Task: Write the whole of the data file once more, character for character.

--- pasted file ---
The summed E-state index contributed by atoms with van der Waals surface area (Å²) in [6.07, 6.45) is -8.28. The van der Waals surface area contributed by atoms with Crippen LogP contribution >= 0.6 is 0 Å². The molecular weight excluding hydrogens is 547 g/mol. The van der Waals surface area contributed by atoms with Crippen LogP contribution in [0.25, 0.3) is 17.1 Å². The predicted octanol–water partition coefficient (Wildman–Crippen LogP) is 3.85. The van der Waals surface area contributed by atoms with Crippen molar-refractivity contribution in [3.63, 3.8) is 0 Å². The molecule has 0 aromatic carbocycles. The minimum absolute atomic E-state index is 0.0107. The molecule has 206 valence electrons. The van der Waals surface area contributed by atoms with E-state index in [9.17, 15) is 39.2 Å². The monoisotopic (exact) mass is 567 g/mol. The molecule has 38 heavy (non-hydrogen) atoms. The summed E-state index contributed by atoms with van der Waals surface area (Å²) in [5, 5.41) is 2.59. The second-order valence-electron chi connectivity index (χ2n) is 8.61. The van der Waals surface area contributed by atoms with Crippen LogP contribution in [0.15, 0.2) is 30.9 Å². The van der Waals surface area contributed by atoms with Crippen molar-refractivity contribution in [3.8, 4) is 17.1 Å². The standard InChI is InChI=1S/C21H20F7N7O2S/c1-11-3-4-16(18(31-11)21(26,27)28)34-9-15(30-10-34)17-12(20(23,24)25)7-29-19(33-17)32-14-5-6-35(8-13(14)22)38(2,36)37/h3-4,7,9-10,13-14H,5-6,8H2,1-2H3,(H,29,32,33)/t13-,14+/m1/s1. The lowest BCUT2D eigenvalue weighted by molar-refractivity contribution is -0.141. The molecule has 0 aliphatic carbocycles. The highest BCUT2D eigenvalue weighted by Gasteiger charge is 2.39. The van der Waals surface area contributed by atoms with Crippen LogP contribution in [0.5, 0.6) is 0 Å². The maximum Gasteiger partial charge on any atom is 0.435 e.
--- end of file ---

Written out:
The summed E-state index contributed by atoms with van der Waals surface area (Å²) in [6.07, 6.45) is -8.28. The van der Waals surface area contributed by atoms with Crippen LogP contribution >= 0.6 is 0 Å². The molecular weight excluding hydrogens is 547 g/mol. The van der Waals surface area contributed by atoms with Crippen LogP contribution in [0.25, 0.3) is 17.1 Å². The predicted octanol–water partition coefficient (Wildman–Crippen LogP) is 3.85. The van der Waals surface area contributed by atoms with Crippen molar-refractivity contribution in [3.63, 3.8) is 0 Å². The molecule has 0 aromatic carbocycles. The minimum absolute atomic E-state index is 0.0107. The molecule has 206 valence electrons. The van der Waals surface area contributed by atoms with E-state index in [9.17, 15) is 39.2 Å². The monoisotopic (exact) mass is 567 g/mol. The molecule has 38 heavy (non-hydrogen) atoms. The summed E-state index contributed by atoms with van der Waals surface area (Å²) in [5, 5.41) is 2.59. The second-order valence-electron chi connectivity index (χ2n) is 8.61. The van der Waals surface area contributed by atoms with Crippen LogP contribution in [0.15, 0.2) is 30.9 Å². The van der Waals surface area contributed by atoms with Crippen molar-refractivity contribution in [3.8, 4) is 17.1 Å². The standard InChI is InChI=1S/C21H20F7N7O2S/c1-11-3-4-16(18(31-11)21(26,27)28)34-9-15(30-10-34)17-12(20(23,24)25)7-29-19(33-17)32-14-5-6-35(8-13(14)22)38(2,36)37/h3-4,7,9-10,13-14H,5-6,8H2,1-2H3,(H,29,32,33)/t13-,14+/m1/s1. The lowest BCUT2D eigenvalue weighted by molar-refractivity contribution is -0.141. The molecule has 0 aliphatic carbocycles. The highest BCUT2D eigenvalue weighted by Gasteiger charge is 2.39. The van der Waals surface area contributed by atoms with Crippen LogP contribution in [0.5, 0.6) is 0 Å². The maximum Gasteiger partial charge on any atom is 0.435 e.